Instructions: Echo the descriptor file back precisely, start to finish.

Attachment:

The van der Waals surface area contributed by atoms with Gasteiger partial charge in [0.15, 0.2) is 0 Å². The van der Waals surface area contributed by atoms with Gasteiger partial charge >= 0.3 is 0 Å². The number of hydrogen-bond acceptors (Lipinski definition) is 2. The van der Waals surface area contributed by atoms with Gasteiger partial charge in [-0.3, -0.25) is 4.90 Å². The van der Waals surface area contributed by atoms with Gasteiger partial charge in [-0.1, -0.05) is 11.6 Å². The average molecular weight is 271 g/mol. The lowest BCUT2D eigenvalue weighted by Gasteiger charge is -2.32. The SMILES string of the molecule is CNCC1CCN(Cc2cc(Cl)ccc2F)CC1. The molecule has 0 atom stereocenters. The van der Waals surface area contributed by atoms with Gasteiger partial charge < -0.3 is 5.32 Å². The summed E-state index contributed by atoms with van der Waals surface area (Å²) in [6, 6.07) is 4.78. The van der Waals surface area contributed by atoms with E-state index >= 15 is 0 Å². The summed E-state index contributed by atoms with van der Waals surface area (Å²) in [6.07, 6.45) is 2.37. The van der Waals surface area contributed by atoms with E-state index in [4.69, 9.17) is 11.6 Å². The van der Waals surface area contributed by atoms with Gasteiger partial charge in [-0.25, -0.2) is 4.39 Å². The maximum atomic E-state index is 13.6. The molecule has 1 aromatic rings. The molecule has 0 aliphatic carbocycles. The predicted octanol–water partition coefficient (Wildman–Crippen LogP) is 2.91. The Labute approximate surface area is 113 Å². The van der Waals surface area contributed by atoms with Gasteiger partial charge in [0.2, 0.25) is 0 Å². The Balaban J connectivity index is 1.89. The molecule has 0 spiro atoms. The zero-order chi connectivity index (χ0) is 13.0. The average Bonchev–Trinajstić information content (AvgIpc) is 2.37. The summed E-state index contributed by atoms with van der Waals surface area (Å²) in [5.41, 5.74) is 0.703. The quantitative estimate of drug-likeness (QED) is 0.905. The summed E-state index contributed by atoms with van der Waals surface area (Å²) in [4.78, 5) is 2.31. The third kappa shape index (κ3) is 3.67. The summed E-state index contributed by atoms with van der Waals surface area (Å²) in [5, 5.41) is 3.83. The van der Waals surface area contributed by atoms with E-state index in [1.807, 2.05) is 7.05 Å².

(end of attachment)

The van der Waals surface area contributed by atoms with Gasteiger partial charge in [0.15, 0.2) is 0 Å². The van der Waals surface area contributed by atoms with Gasteiger partial charge >= 0.3 is 0 Å². The number of hydrogen-bond acceptors (Lipinski definition) is 2. The van der Waals surface area contributed by atoms with Gasteiger partial charge in [-0.3, -0.25) is 4.90 Å². The van der Waals surface area contributed by atoms with Gasteiger partial charge in [-0.1, -0.05) is 11.6 Å². The average molecular weight is 271 g/mol. The lowest BCUT2D eigenvalue weighted by Gasteiger charge is -2.32. The SMILES string of the molecule is CNCC1CCN(Cc2cc(Cl)ccc2F)CC1. The molecule has 0 atom stereocenters. The van der Waals surface area contributed by atoms with Gasteiger partial charge < -0.3 is 5.32 Å². The summed E-state index contributed by atoms with van der Waals surface area (Å²) in [6, 6.07) is 4.78. The van der Waals surface area contributed by atoms with E-state index >= 15 is 0 Å². The summed E-state index contributed by atoms with van der Waals surface area (Å²) in [6.07, 6.45) is 2.37. The van der Waals surface area contributed by atoms with E-state index in [4.69, 9.17) is 11.6 Å². The van der Waals surface area contributed by atoms with Gasteiger partial charge in [-0.25, -0.2) is 4.39 Å². The maximum atomic E-state index is 13.6. The molecule has 1 aromatic rings. The molecule has 0 aliphatic carbocycles. The predicted octanol–water partition coefficient (Wildman–Crippen LogP) is 2.91. The Labute approximate surface area is 113 Å². The van der Waals surface area contributed by atoms with Gasteiger partial charge in [0.2, 0.25) is 0 Å². The Balaban J connectivity index is 1.89. The molecule has 0 spiro atoms. The zero-order chi connectivity index (χ0) is 13.0. The average Bonchev–Trinajstić information content (AvgIpc) is 2.37. The summed E-state index contributed by atoms with van der Waals surface area (Å²) in [5.41, 5.74) is 0.703. The quantitative estimate of drug-likeness (QED) is 0.905. The summed E-state index contributed by atoms with van der Waals surface area (Å²) in [4.78, 5) is 2.31. The third kappa shape index (κ3) is 3.67. The summed E-state index contributed by atoms with van der Waals surface area (Å²) in [5, 5.41) is 3.83. The van der Waals surface area contributed by atoms with E-state index in [1.807, 2.05) is 7.05 Å².